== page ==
On October 23, 2018, the Conservative-led Government of Ontario announced Bill 47, Making Ontario Open for Business Act, 2018. If Bill 47 passes, it would make a number of significant changes to the Employment Standards Act, 2000 and the Labour Relations Act, 1995, including repeals of many of the workplace reforms made last year by the then-Liberal government.

Shortly ahead of the provincial election, the Liberal government had passed Bill 148, Fair Workplaces, Better Jobs Act, 2017, which provided for increases to the minimum wage, paid emergency leave, and equal pay for equal work, among other reforms. Another notable change in Bill 148 was the introduction of a statutory “reverse onus”, which required businesses to justify their classification of a worker as an independent contractor. Under this rule, a worker was presumed to be an employee unless the business was able to prove otherwise.

Following the election, it was widely expected that the new Conservative government would move to reverse many of the changes made by Bill 148. The proposed Bill 47 does exactly that. Some highlights are as follows:

Minimum Wage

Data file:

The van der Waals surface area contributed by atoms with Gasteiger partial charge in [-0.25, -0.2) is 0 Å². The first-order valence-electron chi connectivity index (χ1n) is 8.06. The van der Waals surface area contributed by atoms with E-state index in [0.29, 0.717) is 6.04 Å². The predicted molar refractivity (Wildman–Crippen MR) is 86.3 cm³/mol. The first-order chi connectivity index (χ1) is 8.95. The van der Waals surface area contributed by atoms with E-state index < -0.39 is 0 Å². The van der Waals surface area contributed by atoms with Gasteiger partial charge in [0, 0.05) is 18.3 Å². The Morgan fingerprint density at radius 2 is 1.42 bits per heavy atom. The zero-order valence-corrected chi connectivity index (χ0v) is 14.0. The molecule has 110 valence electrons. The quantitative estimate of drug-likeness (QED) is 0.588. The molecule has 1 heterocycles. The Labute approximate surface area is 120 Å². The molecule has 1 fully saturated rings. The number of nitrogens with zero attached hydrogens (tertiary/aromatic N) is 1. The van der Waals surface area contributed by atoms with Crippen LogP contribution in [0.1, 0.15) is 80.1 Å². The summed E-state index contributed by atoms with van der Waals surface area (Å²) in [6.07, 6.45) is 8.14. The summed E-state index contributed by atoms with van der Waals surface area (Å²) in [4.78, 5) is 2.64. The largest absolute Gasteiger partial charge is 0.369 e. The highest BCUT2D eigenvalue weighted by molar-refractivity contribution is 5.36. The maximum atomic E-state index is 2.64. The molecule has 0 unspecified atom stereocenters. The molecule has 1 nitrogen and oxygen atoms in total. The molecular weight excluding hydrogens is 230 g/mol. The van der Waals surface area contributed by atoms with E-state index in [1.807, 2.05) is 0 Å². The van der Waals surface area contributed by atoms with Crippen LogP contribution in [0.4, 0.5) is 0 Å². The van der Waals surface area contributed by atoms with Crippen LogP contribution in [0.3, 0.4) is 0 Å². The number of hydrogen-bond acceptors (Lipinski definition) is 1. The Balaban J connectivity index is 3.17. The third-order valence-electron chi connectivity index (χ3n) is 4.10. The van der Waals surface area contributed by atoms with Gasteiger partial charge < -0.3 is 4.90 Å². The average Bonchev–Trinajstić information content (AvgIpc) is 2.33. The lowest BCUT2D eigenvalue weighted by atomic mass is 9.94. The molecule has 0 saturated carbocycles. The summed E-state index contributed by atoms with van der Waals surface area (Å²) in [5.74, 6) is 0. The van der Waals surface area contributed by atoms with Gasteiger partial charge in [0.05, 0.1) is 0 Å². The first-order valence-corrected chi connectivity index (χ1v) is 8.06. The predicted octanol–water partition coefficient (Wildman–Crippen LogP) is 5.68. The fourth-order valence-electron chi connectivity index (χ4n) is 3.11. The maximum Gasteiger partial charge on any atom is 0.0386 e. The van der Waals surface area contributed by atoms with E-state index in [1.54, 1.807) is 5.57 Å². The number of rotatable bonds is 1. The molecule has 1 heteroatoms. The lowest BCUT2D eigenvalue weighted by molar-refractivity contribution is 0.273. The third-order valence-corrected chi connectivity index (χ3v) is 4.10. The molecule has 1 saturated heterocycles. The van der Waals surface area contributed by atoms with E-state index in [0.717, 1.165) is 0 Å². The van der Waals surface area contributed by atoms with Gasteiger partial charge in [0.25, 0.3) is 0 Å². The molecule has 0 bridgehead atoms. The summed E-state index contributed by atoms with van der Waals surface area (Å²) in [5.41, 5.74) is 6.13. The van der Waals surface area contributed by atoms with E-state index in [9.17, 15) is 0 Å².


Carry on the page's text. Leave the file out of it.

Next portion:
Bill 148 had increased the minimum wage to $14 an hour, with a further increase to $15 an hour planned to come into effect on January 1, 2019. Bill 47 would maintain the minimum wage at $14 but would freeze it at this level through 2019. Annual adjustments to the minimum wage would restart in 2020, with increases tied to inflation.


Bill 47 would repeal certain scheduling provisions that are coming into force on January 1, 2019, including the following:

Personal Emergency Leave

The ten days of personal emergency leave (two paid, eight unpaid) provided by Bill 148 would be repealed and replaced with three sick days, two bereavement days, and three days for family responsibilities (for a total of eight days, all unpaid).

Equal Pay for Equal Work

While Bill 47 would maintain the requirement for equal pay on the basis of sex, it would repeal the requirement for equal pay for equal work on the basis of employment status (part-time, casual, or temporary) and assignment employee status (temporary help agency status).

Employee Misclassification

Bill 47 would repeal the “reverse onus” requirement on employers to prove that an individual is not an employee where there is a dispute over whether the individual is an employee. This would put the onus back on individuals to justify their classification as employees or independent contractors.

While Bill 47 is not yet law, it is expected to move quickly through the legislature, given that it plans to repeal certain changes coming into effect on January 1, 2019. In the meantime, businesses should stay up-to-date on the status of Bill 47, as it will have a significant impact on their workplace obligations.

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